Samsung continues to see QLED as equal or even superior to OLED TVs, meaning the launch price is stratospheric: at a current street price of £3,799, the QE65Q90R is easily the most expensive high-end TV launched so far in 2019.

By comparison, the Sony KD-65XG9505 4K LED LCD (£2,499) and the LG 65C9 OLED (£3,299) are considerably cheaper. At this kind of level, the Samsung Q90R has serious competition from every other major manufacturer – and those rivals have no shortage of superb TVs to choose from.

Samsung Q90R review: Features and design

The Q90R’s design is a mite underwhelming, but you can’t accuse it of being impractical, nor ugly in any way. After all, the Q90R’s FALD backlight precludes it from winning any World’s Slimmest TV awards – this kind of backlighting tech is far too bulky for that – and, crucially, the slender bezel surrounding the panel is thin enough not to detract from the picture on-screen.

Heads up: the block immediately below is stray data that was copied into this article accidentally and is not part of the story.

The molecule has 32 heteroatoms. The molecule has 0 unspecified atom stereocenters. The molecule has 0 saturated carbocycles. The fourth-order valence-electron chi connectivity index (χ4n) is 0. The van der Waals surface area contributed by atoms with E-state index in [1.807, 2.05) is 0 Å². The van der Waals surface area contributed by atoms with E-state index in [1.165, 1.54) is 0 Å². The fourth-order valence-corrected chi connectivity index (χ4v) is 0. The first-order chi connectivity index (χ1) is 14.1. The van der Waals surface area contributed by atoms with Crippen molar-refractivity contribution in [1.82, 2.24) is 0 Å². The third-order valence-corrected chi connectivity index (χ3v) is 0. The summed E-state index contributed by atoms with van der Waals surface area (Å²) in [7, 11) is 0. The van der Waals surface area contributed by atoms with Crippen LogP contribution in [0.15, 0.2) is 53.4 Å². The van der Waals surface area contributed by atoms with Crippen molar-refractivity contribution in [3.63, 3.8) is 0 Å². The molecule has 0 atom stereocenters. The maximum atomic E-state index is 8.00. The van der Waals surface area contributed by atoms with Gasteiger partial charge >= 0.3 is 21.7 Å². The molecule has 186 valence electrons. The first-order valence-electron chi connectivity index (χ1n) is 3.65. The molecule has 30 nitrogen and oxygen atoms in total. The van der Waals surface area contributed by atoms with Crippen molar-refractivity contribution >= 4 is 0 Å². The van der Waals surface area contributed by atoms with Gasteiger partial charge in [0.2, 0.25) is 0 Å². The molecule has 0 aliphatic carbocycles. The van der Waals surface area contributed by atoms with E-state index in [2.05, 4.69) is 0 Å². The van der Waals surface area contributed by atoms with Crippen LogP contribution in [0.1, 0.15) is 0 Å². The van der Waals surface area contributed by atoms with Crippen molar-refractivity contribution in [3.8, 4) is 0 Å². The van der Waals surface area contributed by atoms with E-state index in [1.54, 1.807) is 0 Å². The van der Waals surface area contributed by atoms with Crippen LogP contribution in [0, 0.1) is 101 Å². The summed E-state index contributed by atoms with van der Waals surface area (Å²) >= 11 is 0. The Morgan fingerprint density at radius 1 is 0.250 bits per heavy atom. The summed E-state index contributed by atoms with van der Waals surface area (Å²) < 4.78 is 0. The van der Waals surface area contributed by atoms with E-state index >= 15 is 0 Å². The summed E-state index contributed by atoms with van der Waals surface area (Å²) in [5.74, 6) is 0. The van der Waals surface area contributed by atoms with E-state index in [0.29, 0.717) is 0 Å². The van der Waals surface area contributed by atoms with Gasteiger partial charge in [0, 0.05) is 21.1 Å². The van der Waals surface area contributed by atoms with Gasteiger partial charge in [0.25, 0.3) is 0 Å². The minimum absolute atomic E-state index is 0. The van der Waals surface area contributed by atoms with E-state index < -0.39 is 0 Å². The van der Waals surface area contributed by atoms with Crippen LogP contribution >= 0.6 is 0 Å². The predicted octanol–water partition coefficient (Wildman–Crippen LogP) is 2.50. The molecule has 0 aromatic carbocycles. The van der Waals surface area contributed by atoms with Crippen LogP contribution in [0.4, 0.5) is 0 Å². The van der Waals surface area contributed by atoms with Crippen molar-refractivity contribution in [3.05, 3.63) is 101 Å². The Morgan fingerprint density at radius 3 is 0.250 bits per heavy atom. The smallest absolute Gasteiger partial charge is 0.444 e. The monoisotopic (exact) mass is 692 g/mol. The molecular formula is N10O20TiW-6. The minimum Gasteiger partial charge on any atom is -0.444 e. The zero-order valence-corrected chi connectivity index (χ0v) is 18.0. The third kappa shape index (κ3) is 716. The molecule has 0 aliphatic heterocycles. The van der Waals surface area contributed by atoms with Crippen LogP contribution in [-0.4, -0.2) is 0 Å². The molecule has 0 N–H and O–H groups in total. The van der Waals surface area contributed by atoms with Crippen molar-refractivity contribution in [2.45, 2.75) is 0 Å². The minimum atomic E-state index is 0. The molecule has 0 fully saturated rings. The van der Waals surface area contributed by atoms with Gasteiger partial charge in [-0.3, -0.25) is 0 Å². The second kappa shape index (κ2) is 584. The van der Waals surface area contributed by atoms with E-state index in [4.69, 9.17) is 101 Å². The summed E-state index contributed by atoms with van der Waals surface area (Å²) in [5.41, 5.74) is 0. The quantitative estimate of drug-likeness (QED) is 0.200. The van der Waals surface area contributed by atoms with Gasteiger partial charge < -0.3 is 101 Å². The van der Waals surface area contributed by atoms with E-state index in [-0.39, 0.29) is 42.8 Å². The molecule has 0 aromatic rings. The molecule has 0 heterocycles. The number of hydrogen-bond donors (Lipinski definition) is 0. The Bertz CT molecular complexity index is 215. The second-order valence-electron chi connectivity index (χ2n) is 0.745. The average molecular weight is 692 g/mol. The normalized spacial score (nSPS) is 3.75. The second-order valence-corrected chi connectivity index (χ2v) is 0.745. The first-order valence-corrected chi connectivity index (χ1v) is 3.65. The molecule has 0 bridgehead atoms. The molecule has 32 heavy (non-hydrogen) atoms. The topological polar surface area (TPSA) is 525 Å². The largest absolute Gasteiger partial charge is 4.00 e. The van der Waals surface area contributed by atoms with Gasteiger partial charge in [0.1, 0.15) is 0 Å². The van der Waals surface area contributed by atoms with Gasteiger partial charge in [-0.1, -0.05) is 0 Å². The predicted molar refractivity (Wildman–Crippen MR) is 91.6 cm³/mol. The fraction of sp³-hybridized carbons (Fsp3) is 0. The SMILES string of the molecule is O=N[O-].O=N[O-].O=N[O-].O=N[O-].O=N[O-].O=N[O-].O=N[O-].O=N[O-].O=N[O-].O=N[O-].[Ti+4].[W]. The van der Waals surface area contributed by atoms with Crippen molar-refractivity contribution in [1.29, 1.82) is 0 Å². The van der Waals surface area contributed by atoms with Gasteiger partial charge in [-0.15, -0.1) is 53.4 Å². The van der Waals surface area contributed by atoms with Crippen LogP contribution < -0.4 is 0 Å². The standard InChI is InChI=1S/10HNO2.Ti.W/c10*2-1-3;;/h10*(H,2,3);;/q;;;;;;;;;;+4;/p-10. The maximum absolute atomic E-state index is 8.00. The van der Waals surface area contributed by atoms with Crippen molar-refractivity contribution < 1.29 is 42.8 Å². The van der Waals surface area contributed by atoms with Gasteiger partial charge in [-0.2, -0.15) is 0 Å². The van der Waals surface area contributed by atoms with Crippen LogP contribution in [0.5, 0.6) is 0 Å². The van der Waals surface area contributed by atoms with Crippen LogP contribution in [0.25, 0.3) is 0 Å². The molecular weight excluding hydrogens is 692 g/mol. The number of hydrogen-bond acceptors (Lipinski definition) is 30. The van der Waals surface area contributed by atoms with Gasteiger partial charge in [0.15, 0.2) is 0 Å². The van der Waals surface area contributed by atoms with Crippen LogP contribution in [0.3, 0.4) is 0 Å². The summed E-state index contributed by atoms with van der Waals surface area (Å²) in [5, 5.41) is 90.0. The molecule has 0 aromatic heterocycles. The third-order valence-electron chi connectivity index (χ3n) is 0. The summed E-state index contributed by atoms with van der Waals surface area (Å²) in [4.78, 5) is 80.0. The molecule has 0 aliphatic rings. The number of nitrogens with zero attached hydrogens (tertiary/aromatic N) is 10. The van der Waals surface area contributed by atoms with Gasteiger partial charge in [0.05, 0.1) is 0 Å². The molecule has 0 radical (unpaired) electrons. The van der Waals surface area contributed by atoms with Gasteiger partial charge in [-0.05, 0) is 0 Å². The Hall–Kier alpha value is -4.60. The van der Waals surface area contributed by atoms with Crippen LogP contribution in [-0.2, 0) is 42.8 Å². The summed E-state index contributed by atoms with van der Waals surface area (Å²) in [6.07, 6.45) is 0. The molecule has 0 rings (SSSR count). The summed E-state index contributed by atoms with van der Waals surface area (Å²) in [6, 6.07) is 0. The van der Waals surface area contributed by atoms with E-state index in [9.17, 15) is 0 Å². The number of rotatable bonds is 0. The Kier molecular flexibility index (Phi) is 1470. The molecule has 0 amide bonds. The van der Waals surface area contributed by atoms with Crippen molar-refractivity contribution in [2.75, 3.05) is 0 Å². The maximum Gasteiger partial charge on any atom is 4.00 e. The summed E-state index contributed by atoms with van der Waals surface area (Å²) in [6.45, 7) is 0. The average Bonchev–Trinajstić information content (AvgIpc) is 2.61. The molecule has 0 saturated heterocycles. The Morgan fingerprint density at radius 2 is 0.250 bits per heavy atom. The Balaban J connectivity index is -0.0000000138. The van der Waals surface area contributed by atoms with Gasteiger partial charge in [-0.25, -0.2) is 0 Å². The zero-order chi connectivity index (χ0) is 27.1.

Down below, the panel is anchored by a surprisingly heavy iMac-style stand. This provides space for placement of a soundbar underneath the TV and is perfectly proportioned for Samsung’s own-brand range of soundbars. Make sure to check out Expert Reviews’ favourites in our guide to the best soundbars.

You won’t find any of the usual connections on the TV’s rear panel: they’re all located on the external One Connect box. What’s particularly striking, however, is that you only need to connect a single, thin, 5m-long cable from the One Connect box to the TV and that carries video, sound and powers the TV. It’s by far the most elegant solution we’ve ever encountered. If you want to put all your AV gear well out of sight across the room, Samsung also sells an optional 15m cable.